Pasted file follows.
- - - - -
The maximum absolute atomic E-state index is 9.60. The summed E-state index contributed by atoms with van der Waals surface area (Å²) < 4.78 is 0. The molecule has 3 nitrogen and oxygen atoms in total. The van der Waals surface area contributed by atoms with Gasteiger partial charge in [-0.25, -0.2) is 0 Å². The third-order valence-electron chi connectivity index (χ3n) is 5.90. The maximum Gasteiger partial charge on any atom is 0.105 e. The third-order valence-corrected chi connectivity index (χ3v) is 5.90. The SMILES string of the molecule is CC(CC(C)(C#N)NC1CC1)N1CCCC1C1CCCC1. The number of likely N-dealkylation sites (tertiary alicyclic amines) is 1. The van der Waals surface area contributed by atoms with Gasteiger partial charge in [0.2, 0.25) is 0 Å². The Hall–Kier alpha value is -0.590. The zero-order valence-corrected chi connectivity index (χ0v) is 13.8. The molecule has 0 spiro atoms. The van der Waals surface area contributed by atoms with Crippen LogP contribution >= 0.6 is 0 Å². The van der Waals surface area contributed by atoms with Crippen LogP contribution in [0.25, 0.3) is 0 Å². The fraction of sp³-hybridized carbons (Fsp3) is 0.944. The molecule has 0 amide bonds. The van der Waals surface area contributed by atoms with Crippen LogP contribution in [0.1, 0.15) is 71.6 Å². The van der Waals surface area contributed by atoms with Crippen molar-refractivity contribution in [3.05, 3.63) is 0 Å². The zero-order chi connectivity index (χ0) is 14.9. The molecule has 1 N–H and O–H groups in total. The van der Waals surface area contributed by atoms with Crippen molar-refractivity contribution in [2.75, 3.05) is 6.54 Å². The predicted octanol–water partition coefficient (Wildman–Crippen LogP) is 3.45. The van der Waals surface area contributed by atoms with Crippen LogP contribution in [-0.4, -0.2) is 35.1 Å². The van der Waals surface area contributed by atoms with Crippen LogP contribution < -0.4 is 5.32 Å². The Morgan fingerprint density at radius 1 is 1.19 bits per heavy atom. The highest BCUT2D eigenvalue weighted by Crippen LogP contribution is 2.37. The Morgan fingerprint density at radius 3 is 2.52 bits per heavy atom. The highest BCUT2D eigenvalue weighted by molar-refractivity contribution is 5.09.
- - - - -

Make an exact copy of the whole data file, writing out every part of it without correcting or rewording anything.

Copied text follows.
The maximum absolute atomic E-state index is 9.60. The summed E-state index contributed by atoms with van der Waals surface area (Å²) < 4.78 is 0. The molecule has 3 nitrogen and oxygen atoms in total. The van der Waals surface area contributed by atoms with Gasteiger partial charge in [-0.25, -0.2) is 0 Å². The third-order valence-electron chi connectivity index (χ3n) is 5.90. The maximum Gasteiger partial charge on any atom is 0.105 e. The third-order valence-corrected chi connectivity index (χ3v) is 5.90. The SMILES string of the molecule is CC(CC(C)(C#N)NC1CC1)N1CCCC1C1CCCC1. The number of likely N-dealkylation sites (tertiary alicyclic amines) is 1. The van der Waals surface area contributed by atoms with Gasteiger partial charge in [0.2, 0.25) is 0 Å². The Hall–Kier alpha value is -0.590. The zero-order valence-corrected chi connectivity index (χ0v) is 13.8. The molecule has 0 spiro atoms. The van der Waals surface area contributed by atoms with Crippen LogP contribution >= 0.6 is 0 Å². The van der Waals surface area contributed by atoms with Crippen LogP contribution in [0.25, 0.3) is 0 Å². The fraction of sp³-hybridized carbons (Fsp3) is 0.944. The molecule has 0 amide bonds. The van der Waals surface area contributed by atoms with Crippen LogP contribution in [0.1, 0.15) is 71.6 Å². The van der Waals surface area contributed by atoms with Crippen molar-refractivity contribution in [3.05, 3.63) is 0 Å². The zero-order chi connectivity index (χ0) is 14.9. The molecule has 1 N–H and O–H groups in total. The van der Waals surface area contributed by atoms with Crippen molar-refractivity contribution in [2.75, 3.05) is 6.54 Å². The predicted octanol–water partition coefficient (Wildman–Crippen LogP) is 3.45. The van der Waals surface area contributed by atoms with Crippen LogP contribution in [-0.4, -0.2) is 35.1 Å². The van der Waals surface area contributed by atoms with Crippen LogP contribution < -0.4 is 5.32 Å². The Morgan fingerprint density at radius 1 is 1.19 bits per heavy atom. The highest BCUT2D eigenvalue weighted by Crippen LogP contribution is 2.37. The Morgan fingerprint density at radius 3 is 2.52 bits per heavy atom. The highest BCUT2D eigenvalue weighted by molar-refractivity contribution is 5.09.